Last night during my
usual blackhat grayhat travels I managed to get infected with the Win 7. Internet Security 2012 virus / trojan. Mine in particular came via the consrv.dll rootkit which tends to infest itself via bugs in popular software like Adobe producs and Flash. Nice.
I happened to stop at ThePirateBay torrent search site which most likely had a flash object on it, which most likely attacked my vulnerable version of Adobe Flash (all speculation) and off it went. My first tip-off was when my Comodo Anti-virus popped up a message saying consrv.dll was found (as soon as I loaded the Pirate Bay page, so it must've been downloaded via the bugged Flash), so I chose the "Clean" option. I guess either Comodo's "clean" feature doesn't work, or the consrv.dll had already done it's work by installing the Win 7. Internet Security 2012 virus, or whatever, because as soon as I clicked the "Clean" button, b00m! I started getting all of the expected symptoms of the Win 7. Internet Security 2012 virus.
Fortunately though, the Win 7. Internet Security 2012 isn't a very "dangerous" virus/Malware; all it really does is spam the hell out of you with popups telling you that your system is completely infested (it's not) with viruses, and wants you to pay for the registered version in order to clean it all out. Whatever you do, don't pay a cent via any of those popups, you're only helping to encourage these virus authors if you do. This is nothing more than a FakeAV (Fake Anti-Virus).
Bad: ("C:\Users\Scott\AppData\Local\wat.exe" -a "E:\Internet\Browsers\Firefox. x32\FIREFOX..EXE")
Bad: ("C:\Users\Scott\AppData\Local\wat.exe" -a "E:\Internet\Browsers\Firefox. x32\FIREFOX..EXE" -safe-mode)
Good: (FIREFOX..EXE -safe-mode)
Bad: ("C:\Users\Scott\AppData\Local\wat.exe" -a "C:\Program Files (x86)\Internet Explorer\iexplore.exe")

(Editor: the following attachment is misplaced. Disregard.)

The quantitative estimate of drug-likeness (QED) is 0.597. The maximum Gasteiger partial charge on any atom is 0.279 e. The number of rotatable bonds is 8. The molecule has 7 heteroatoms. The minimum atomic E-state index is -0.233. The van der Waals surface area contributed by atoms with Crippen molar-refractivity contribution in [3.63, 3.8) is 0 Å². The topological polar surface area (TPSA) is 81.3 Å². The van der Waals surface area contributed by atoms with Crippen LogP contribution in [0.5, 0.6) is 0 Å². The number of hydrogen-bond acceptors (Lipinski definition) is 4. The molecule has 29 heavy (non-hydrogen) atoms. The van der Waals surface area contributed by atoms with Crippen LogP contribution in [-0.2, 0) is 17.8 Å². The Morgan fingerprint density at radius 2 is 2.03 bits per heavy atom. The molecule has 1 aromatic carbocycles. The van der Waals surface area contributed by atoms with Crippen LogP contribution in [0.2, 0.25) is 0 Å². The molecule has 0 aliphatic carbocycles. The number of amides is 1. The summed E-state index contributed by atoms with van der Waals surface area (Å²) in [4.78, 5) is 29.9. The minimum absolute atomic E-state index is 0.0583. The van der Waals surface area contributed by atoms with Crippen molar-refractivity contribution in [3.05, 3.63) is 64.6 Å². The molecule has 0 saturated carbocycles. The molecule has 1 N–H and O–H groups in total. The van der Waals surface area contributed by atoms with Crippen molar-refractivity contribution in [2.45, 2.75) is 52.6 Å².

It'll also add itself to your usual startup registry key(s). The files it'll create are usually random 3 letter words + .exe, like my "wat.exe" example above.
Win 7. Internet Security 2012 Alert
Internet Explorer alert. Visiting this site may pose a security threat to your system!
Possible reasons include:
Things you can do:
Win 7. Internet Security 2012 Alert
Security Hole Detected!
A program is trying to exploit Windows security holes! Passwords and sensitive data may be stolen. Do you want to block this attack?
Infection detected in the background. Your computer is now attacked by spyware and rogue software. Eliminate the infection safely, perform a security scan and deletion now.
Spyware intrusion detected. Your system is infected. System integrity is at risk. Private data can be stolen by third parties, including credit card details and passwords. Click here to perform a security repair.
Set your system Date & Time ahead 7+ days. Wait a little bit (up to an hour or so), or just restart your computer. That's it! All clean!
Why does this work? Because, as I mentioned earlier, the Win 7. Internet Security 2012 isn't a particularly insidious Malware; it'll do everything in it's power to annoy you, scare, and you stress you out, but it's main goal is to just get you to cough up that money for it's so-called registered, pro version (which by the way, you won't get anything at all other than a lighter wallet if you do pay up to them). If you don't pay them within about a week, apparently the author(s) assume that you won't ever pay for it and it removes itself (how polite of them ...). So setting your system date ahead a week tricks it into thinking it's time to remove itself.
The next thing you should do is run a known, good anti-Malware scanner, like MalwareBytes and/or SuperAntiSpyware. Or even BOTH one after the other, all just to be on the safe side, and for that extra piece of mind. (Clean out anything they may find, if they do).
You can reboot your system again once you're all clean and set your Date & Time back to your real Date & Time.
For example, to be able to run the MalwareBytes scanner:
In fact I recommend doing this for your scanners even when you don't have any infections just in case you need to run them down the road during an infection. You can set these up to be your normal shortcut to the file instead of it's usual .exe version so that you can just run it from wherever you placed it shortcut, just be sure to do the process over again if the softwares' main program gets updated.
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